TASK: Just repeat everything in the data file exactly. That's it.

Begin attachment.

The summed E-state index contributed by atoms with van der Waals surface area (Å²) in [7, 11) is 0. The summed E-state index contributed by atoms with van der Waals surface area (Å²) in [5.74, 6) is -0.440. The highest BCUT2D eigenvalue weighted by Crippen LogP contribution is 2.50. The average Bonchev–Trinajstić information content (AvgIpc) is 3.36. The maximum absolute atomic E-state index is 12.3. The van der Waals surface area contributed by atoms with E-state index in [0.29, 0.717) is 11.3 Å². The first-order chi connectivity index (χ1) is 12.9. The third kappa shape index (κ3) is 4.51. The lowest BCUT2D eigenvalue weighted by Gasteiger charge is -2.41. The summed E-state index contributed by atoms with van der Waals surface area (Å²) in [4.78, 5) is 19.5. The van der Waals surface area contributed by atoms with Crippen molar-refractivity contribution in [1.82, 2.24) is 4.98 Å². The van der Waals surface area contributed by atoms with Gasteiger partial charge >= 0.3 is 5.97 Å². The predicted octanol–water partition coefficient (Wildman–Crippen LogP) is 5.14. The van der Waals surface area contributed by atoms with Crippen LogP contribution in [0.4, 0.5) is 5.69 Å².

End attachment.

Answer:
The summed E-state index contributed by atoms with van der Waals surface area (Å²) in [7, 11) is 0. The summed E-state index contributed by atoms with van der Waals surface area (Å²) in [5.74, 6) is -0.440. The highest BCUT2D eigenvalue weighted by Crippen LogP contribution is 2.50. The average Bonchev–Trinajstić information content (AvgIpc) is 3.36. The maximum absolute atomic E-state index is 12.3. The van der Waals surface area contributed by atoms with E-state index in [0.29, 0.717) is 11.3 Å². The first-order chi connectivity index (χ1) is 12.9. The third kappa shape index (κ3) is 4.51. The lowest BCUT2D eigenvalue weighted by Gasteiger charge is -2.41. The summed E-state index contributed by atoms with van der Waals surface area (Å²) in [4.78, 5) is 19.5. The van der Waals surface area contributed by atoms with Crippen molar-refractivity contribution in [1.82, 2.24) is 4.98 Å². The van der Waals surface area contributed by atoms with Gasteiger partial charge >= 0.3 is 5.97 Å². The predicted octanol–water partition coefficient (Wildman–Crippen LogP) is 5.14. The van der Waals surface area contributed by atoms with Crippen LogP contribution in [0.4, 0.5) is 5.69 Å².